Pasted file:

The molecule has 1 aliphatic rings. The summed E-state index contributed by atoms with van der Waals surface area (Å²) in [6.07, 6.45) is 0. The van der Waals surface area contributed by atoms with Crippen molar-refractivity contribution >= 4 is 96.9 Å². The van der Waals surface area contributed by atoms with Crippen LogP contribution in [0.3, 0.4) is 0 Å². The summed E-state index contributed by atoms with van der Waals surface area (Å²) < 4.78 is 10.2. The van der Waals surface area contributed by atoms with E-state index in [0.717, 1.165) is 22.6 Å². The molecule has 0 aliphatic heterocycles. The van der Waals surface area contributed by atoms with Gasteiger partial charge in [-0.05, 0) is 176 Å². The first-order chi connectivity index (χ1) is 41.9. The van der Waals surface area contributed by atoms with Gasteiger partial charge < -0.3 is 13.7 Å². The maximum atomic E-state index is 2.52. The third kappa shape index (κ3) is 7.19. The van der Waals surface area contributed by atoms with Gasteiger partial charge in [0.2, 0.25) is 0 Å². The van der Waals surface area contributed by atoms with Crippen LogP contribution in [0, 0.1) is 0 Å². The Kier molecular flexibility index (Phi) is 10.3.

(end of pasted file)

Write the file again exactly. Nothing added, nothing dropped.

The molecule has 1 aliphatic rings. The summed E-state index contributed by atoms with van der Waals surface area (Å²) in [6.07, 6.45) is 0. The van der Waals surface area contributed by atoms with Crippen molar-refractivity contribution >= 4 is 96.9 Å². The van der Waals surface area contributed by atoms with Crippen LogP contribution in [0.3, 0.4) is 0 Å². The summed E-state index contributed by atoms with van der Waals surface area (Å²) < 4.78 is 10.2. The van der Waals surface area contributed by atoms with E-state index in [0.717, 1.165) is 22.6 Å². The molecule has 0 aliphatic heterocycles. The van der Waals surface area contributed by atoms with Gasteiger partial charge in [-0.05, 0) is 176 Å². The first-order chi connectivity index (χ1) is 41.9. The van der Waals surface area contributed by atoms with Gasteiger partial charge < -0.3 is 13.7 Å². The maximum atomic E-state index is 2.52. The third kappa shape index (κ3) is 7.19. The van der Waals surface area contributed by atoms with Gasteiger partial charge in [0.2, 0.25) is 0 Å². The van der Waals surface area contributed by atoms with Crippen LogP contribution in [0, 0.1) is 0 Å². The Kier molecular flexibility index (Phi) is 10.3.